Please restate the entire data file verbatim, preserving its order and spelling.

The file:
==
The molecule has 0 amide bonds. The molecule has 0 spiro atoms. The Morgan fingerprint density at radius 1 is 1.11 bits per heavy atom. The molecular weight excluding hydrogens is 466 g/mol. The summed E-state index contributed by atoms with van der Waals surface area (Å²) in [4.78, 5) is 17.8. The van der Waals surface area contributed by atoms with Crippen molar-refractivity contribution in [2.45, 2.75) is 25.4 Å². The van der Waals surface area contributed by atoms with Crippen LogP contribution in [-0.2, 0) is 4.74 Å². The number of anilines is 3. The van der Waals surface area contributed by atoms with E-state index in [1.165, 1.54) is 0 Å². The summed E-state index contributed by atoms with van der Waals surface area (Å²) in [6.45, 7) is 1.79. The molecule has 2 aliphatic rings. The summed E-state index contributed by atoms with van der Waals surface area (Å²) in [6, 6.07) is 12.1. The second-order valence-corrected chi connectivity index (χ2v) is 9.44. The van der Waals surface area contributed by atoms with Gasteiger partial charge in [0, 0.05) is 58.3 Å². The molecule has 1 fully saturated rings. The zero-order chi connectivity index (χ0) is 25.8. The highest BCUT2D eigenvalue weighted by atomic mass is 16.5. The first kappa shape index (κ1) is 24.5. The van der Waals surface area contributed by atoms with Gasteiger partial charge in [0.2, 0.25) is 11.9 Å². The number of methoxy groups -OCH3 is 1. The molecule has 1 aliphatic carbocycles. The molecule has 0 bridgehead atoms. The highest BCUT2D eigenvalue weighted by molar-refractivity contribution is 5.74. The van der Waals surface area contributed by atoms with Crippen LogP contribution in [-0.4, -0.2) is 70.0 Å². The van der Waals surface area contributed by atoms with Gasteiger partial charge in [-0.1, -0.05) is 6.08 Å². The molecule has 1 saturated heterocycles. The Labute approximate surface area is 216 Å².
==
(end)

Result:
The molecule has 0 amide bonds. The molecule has 0 spiro atoms. The Morgan fingerprint density at radius 1 is 1.11 bits per heavy atom. The molecular weight excluding hydrogens is 466 g/mol. The summed E-state index contributed by atoms with van der Waals surface area (Å²) in [4.78, 5) is 17.8. The van der Waals surface area contributed by atoms with Crippen molar-refractivity contribution in [2.45, 2.75) is 25.4 Å². The van der Waals surface area contributed by atoms with Crippen LogP contribution in [-0.2, 0) is 4.74 Å². The number of anilines is 3. The van der Waals surface area contributed by atoms with E-state index in [1.165, 1.54) is 0 Å². The summed E-state index contributed by atoms with van der Waals surface area (Å²) in [6.45, 7) is 1.79. The molecule has 2 aliphatic rings. The summed E-state index contributed by atoms with van der Waals surface area (Å²) in [6, 6.07) is 12.1. The second-order valence-corrected chi connectivity index (χ2v) is 9.44. The van der Waals surface area contributed by atoms with Gasteiger partial charge in [0, 0.05) is 58.3 Å². The molecule has 1 fully saturated rings. The zero-order chi connectivity index (χ0) is 25.8. The highest BCUT2D eigenvalue weighted by atomic mass is 16.5. The first kappa shape index (κ1) is 24.5. The van der Waals surface area contributed by atoms with Gasteiger partial charge in [0.2, 0.25) is 11.9 Å². The number of methoxy groups -OCH3 is 1. The molecule has 1 aliphatic carbocycles. The molecule has 0 bridgehead atoms. The highest BCUT2D eigenvalue weighted by molar-refractivity contribution is 5.74. The van der Waals surface area contributed by atoms with Crippen LogP contribution in [-0.4, -0.2) is 70.0 Å². The van der Waals surface area contributed by atoms with Gasteiger partial charge in [-0.1, -0.05) is 6.08 Å². The molecule has 1 saturated heterocycles. The Labute approximate surface area is 216 Å².